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<b>KEEP IT EASY:</b>  White House policy wonk–turned–famous chef Ina Garten teaches us all how to cook better at home.

Quentin Bacon

KEEP IT EASY: White House policy wonk–turned–famous chef Ina Garten teaches us all how to cook better at home.


Modest Confessions of Barefoot Contessa

UCSB Arts & Lectures Presents Ina Garten


I don’t know about you, but any time I’m having a dinner party and things start to unravel during prep, I think, “Just channel your inner Ina.” By that, I mean Ina Garten, the calm, cool, and collected Barefoot Contessa on the Food Network (think of her as the anti-Guy Fieri) whose best-selling cookbooks include her latest, Make It Ahead, and the one simply named after her trademark line, How Easy Is That?

Garten comes to the Granada Theatre on February 19, not to make a fabulous supper for everyone (which she could no doubt do) but to chat with author and TuesdayRecipe.com blogger Tori Ritchie, followed by an audience Q&A. “I feel that format is much more interesting,” Garten told me recently over the phone. “Instead of standing in line for three hours at a book-signing and all you get is a selfie and no kind of program. … I learn a lot from what people ask me.”

There’s plenty to ask, given that 40 years ago she was working in the White House Office of Management and Budget, overseeing nuclear-energy issues. Wanting something else, she found an ad in the New York Times for a specialty food store for sale in the Hamptons, and before she knew it, she owned the Barefoot Contessa (and her new nom de career). “Mrs. Obama asked me to the White House for the Easter festivities last year, and it was great to come back as a guest,” she said. “I left the White House in 1978, having no idea what would become of me, and it turned out okay.”

Giving up a career as a policy wonk wasn’t easy. “My parents thought I was insane to leave a perfectly good job at the White House for what they saw as a job at a grocery store,” recalled Garten, who turned the store into an institution. Upon selling it in 1996, she became a famed author and TV personality, so much so that today she mostly gets to spend her days perfecting recipes.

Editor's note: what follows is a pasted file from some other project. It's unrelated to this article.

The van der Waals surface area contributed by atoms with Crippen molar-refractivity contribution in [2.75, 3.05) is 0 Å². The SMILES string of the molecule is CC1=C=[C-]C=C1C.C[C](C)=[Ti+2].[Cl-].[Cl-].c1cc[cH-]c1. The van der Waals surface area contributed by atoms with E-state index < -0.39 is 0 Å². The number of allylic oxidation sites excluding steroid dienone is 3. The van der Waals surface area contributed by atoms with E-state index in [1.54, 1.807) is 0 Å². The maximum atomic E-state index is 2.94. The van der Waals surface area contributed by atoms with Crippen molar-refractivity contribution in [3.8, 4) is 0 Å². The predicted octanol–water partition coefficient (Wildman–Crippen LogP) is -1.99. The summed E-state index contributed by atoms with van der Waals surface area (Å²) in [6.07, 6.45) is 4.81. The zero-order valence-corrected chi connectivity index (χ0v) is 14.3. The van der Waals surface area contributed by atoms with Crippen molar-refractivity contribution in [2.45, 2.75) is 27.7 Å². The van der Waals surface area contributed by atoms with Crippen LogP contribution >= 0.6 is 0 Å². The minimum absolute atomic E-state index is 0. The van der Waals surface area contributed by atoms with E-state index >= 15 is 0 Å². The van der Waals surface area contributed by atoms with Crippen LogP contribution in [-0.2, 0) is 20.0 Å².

After so much work helping us all become better hosts, I was curious how good guests should act. “The only thing a guest needs to do is really appreciate what goes into entertaining,” she explained. “It’s a lot of work, the shopping, and cooking, and cleaning up afterwards, and it’s supposed to look effortless.” As a guest, she “likes to bring a little something but not something to serve that evening that might derail the host’s plan. I like to bring something for the next morning like a nice brioche loaf or homemade granola or a good bag of coffee.”

Such a fan of comfort food and the classics, Garten laughed when asked about food trends. “I don’t even know what the trends are,” she said. “While people might want something more adventurous out, I help them cook at home. And cooking at home is some version of a good roast chicken and roast carrots — you want basically familiar flavors. I help people make good home cooking with the volume turned up, so I’ll have people work some coffee in their chocolate to give it more flavor, or cassis to plums. It’s about making ingredients taste best.”

As one might guess, she sums herself up precisely. “I’m not a trained chef, so I’m really aware of how much it takes to cook at home,” she said. “As my husband, Jeffrey, always says, ‘If it weren’t easy, it wouldn’t keep me interested,’ so that’s the good news.”

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UCSB Arts & Lectures presents Ina Garten on Thursday, February 19, at 8 p.m. at the Granada Theatre. Call (805) 893-3535 or visit artsandlectures.sa.ucsb.edu.



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